The 5 Greatest Rock Bands Of The 1970s And The Stories Of How They Started

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Jan Plexy / Youtube

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The 70s, an essential decade for almost anything made with guitar sounds, in which a good number of names arise or are consecrated that are still a reference today. Undeniable names, account adjustments, and the odd surprise they did during the ’70s. The greatest rock bands of the decade reflect our particular vision and how they started a new era of rock and roll.

1. Led Zeppelin (Hard Rock/Blues Rock)

When Jimmy Page stepped off the Madison Square stage on February 7, 1975, Led Zeppelin was the biggest band in the world; he, the most admired guitarist on the planet and Robert Plant, little less than a God forged in flesh and blood, the greatest rock star.

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Before, there was a story. Zep did not emerge from below. There were no bars or covers or singles as evidence. The band arose from a millionaire bet of the Atlantic Label by the renowned guitarist Jeff Beck. When the first LP came out, “Jimmy Page’s new group” was already on tour. Page had looked for every member (John Paul Jones on bass, John “Bonzo” Bonham on drums) and was convinced that something great would happen when he listened to Plant, an unknown singer from an English industrial neighborhood. He listened to it attentively and did not understand why the boy was not yet famous. Soon he would be. Boy, he would be.

2. Deep Purple (Hard Rock/Heavy Metal)

Deep Purple began their journey in the music industry under the name of Roundabout, a combo that accompanied the solo adventures of Chris Curtis, a former member of the group The Searchers. The first line-up consisted of vocalist Rod Evans, guitarist Ritchie Blackmore, bassist Nick Simper, drummer Ian Paice and former Artwoods keyboardist Jon Lord.

3. Black Sabbath (Heavy Metal)

Black Sabbath is one of the most important, innovative, and influential bands in the history of Rock and Heavy Metal. The Black Sabbath story begins in Birmingham, England, made up of vocalist Ozzy Osbourne, bassist Geezer Butler, drummer Bill Ward, and lead guitarist Tony Iommi. Black Sabbath was made of its own style with the incorporation of lyrics about occultism, terror, wars, and a dark and sinister sound (which was intended to be scary) in an age dominated by flower power, folk music, and hippie culture. Black Sabbath’s early influences were bands like “Cream, Fleetwood Mac, John Mayall’s Bluesbreakers, The Beatles, and Jethro Tull.”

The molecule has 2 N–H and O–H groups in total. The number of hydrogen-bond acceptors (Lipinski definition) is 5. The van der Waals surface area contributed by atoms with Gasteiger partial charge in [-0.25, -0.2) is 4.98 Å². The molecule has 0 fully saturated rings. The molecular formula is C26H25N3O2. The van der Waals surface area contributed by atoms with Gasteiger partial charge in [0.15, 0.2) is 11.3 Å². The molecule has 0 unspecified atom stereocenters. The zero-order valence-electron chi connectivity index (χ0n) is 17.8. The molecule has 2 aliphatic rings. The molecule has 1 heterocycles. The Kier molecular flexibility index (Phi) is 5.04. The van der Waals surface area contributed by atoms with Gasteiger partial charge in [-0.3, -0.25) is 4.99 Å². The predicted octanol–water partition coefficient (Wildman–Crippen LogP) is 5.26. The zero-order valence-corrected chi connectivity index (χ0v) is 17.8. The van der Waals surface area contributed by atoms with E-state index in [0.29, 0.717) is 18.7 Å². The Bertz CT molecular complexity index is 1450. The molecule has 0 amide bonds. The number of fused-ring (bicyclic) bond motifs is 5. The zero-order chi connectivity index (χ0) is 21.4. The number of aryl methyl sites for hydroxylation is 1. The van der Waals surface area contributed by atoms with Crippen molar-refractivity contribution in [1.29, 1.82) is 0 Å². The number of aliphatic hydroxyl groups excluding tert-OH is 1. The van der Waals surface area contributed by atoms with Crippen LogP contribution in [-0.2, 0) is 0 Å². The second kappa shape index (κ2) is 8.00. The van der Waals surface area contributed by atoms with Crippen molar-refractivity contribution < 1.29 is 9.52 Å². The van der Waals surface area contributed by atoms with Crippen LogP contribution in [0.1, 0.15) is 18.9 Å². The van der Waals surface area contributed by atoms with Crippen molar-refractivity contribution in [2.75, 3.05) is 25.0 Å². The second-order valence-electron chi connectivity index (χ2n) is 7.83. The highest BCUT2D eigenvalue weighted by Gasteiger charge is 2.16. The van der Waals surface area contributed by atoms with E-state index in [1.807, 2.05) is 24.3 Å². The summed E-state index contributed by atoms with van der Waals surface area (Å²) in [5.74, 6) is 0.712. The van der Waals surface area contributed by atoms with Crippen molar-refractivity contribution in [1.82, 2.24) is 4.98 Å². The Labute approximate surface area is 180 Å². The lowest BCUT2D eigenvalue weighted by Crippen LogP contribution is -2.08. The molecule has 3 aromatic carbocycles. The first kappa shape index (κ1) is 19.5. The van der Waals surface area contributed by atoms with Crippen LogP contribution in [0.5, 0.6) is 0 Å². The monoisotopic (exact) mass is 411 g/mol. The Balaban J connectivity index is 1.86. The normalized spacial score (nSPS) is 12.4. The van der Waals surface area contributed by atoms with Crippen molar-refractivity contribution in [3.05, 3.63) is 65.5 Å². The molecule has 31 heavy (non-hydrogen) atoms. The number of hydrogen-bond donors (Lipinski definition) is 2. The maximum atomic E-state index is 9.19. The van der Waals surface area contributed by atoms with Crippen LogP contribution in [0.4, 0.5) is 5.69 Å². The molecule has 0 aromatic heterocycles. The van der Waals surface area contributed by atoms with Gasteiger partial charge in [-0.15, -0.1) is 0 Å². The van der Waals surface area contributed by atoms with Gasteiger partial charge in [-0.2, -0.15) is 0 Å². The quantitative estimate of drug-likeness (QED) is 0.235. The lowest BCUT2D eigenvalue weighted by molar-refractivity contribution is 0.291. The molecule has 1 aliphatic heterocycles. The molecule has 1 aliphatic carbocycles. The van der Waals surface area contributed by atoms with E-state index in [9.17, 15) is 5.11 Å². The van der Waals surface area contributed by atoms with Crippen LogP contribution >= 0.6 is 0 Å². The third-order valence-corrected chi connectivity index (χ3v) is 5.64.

4. The Who (Hard Rock/Rock)

From mod paradigms to hard rock stars, located in the psychedelia or promoters of conceptual rock opera, the Who knew how to develop their capacity and instrumental intensity under the creative talent of one of the best songwriters and guitarists of all time: Pete Townshend. At his side were exceptional performers, endowed with a very pronounced stage personality, especially his drummer Keith Moon and his lead singer Roger Daltrey. The magnificent bassist John “The Ox” Entwistle, with a calmer character, contemplated what his savage companions destroyed on stage, forming together with Moon one of the most important rhythmic sections ever known in the history of rock.

5. The Eagles (Rock/Country Rock)

The Eagles story begins when Glen Frey (singer, guitarist, and songwriter) and his friend Don Henley (drummer and singer) join the band that accompanied Linda Ronstadt on the recording of their album “Silk Purse.” After two years of collaborating with this band, both decide to leave it to create their own group. For this, they invite musicians Bernie Leadon (rhythm) and Randy Meisner (bass) to participate in the project. They were later joined by Joe Walsh (guitar and backing vocals), Don Felder (guitar), and Timothy B. Schmit (bass).